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Southwest Region

southwest minnesota mapSouthwest Minnesota is a national leader in agricultural production, and renewable energy.

The region's thriving manufacturing sector includes food processing, machinery, printing, metal products, and computers and electronic products.

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Getting Back to Work in Southwest Minnesota

9/9/2020 9:00:00 AM

Luke Greiner

After seeing a spike of Unemployment Insurance (UI) claims in April and May, data from DEED's UI claims statistics program shows that people who lost work in Southwest Minnesota are returning to work. After reaching a peak of 20,863 continuing claims for UI benefits in April, the number of continuing claims dropped to 13,345 in July, meaning about 7,500 have likely returned to their jobs (see Figure 1).


The data clearly show that the economic recovery is underway in the region, but demographic details included in the UI claims statistics show that it has been uneven.  This is most notable among Black, Indigenous and People of Color (BIPOC) workers, who were more likely to have been laid off at the outset of the coronavirus pandemic, and remain more likely to be filing continuing claims.

The largest number of continuing claims (weekly requests from people still receiving UI benefits) has been filed by white workers, though they also make up more than 93% of the region's labor force. In July, over 11,000 of the 13,344 continuing claims were filed by workers who identify as white, accounting for 82.5% of total claims activity. In contrast, about 6.5% of continuing claims were filed by Black or African American workers, despite that racial group making up just 1.7% of the total labor force in the region. Likewise, American Indians accounted for 1.2% of claims but just 0.5% of the labor force, and Asian or Other Pacific Islanders made up 1.7% of workers but 2.3% of claims in July.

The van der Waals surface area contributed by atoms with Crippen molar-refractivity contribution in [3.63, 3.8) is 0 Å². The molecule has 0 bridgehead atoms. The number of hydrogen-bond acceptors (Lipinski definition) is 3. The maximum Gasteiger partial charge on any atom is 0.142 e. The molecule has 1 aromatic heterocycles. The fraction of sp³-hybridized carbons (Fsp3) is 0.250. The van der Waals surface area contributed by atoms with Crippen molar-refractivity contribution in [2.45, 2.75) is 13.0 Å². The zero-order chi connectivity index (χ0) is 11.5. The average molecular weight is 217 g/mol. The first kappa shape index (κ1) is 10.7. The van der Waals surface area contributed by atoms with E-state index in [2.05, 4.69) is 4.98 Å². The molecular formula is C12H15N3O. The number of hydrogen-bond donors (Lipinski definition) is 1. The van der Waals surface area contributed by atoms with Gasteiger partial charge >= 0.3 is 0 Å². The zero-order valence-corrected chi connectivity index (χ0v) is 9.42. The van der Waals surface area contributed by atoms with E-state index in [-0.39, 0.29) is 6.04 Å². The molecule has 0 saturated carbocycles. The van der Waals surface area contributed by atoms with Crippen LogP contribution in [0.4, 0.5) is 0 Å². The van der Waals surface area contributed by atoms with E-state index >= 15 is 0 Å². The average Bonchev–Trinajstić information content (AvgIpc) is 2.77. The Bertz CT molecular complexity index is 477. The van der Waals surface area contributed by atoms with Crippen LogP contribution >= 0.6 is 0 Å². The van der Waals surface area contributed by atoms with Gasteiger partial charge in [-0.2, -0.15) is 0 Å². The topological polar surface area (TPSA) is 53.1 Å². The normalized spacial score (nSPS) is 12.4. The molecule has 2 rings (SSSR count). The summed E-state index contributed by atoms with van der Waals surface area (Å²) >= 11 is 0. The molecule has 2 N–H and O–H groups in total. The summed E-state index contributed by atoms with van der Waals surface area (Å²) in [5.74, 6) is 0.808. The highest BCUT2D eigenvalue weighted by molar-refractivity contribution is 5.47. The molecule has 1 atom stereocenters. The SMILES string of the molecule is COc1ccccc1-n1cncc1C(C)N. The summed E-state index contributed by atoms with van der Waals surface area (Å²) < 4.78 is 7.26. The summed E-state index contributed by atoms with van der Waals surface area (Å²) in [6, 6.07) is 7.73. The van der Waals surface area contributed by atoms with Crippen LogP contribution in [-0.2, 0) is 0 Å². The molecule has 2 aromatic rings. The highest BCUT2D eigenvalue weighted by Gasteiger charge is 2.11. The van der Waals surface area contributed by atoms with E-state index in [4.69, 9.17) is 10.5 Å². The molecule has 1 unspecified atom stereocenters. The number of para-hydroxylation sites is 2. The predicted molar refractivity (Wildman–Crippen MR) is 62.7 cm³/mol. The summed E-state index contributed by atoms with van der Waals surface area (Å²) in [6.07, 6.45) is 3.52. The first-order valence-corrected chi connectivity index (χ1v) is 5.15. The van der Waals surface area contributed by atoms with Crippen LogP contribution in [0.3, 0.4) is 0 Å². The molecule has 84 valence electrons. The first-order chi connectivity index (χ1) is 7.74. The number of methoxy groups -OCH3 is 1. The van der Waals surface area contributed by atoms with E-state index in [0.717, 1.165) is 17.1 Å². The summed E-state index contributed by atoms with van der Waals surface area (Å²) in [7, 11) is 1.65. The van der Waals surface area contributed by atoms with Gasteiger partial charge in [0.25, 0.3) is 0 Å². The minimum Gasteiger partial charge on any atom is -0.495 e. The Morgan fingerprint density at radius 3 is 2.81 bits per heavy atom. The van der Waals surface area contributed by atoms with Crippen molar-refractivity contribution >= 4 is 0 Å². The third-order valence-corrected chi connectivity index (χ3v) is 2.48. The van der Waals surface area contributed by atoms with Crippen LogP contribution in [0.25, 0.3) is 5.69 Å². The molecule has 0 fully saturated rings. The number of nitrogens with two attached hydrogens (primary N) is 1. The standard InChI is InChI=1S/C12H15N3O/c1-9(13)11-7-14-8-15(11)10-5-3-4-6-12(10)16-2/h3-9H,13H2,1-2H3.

While the number of continuing claims dropped about 14% from June to July, it fell 15% for white workers, compared to just a 2% decline for Black or African American workers. While BIPOC workers make up a small portion of the region's labor force, they have experienced a disproportionate employment impact during the pandemic (see Table 1).

Table 1. Continuing Claims in Southwest Minnesota,
July 2020

Number of Continuing Claims,
July 2020

Percent of Continuing Claims,
July 2020

Change from June-July

White 11,011 82.5% -14.8%
Black or African American 870 6.5% -1.8%
American Indian/Alaska Native 159 1.2% -14.1%
Asian or Other Pacific Islander 304 2.3% -14.1%
Race Unknown 1,000 7.5% -11.9%
Total 13,344 100.0% -13.8%
Source: DEED Unemployment Insurance Claims Statistics

Much of this disparate impact is due to the industries that workers of color are employed in – including Manufacturing, Health Care and Social Assistance, Accommodation and Food Services, and Retail Trade; all of which have suffered larger numbers of layoffs in the region. In fact, nearly 20% of continuing claims in July in the Southwest region were in the Manufacturing industry, which is by far the highest concentration of any region in the state. In addition, the other three industries listed above accounted for another 42% of continuing claims in July – meaning 60% of the layoff activity in the region is lingering in the four industries that have the largest number of BIPOC workers.

As the recovery continues and workers get back to work, it will be important for employers and CareerForce workforce development partners in the region – like the Southwest Minnesota Private Industry Council and the South Central Workforce Council – to understand the dynamics and the demographics of the workforce members that were most greatly impacted. Jobseekers can contact their local CareerForce location or visit the CareerForceMN.com website to get help in their job search and with finding new jobs in demand during COVID-19

For More Information

Contact Labor Market Analysts Luke Greiner at 320-308-5378 or Mark Schultz.

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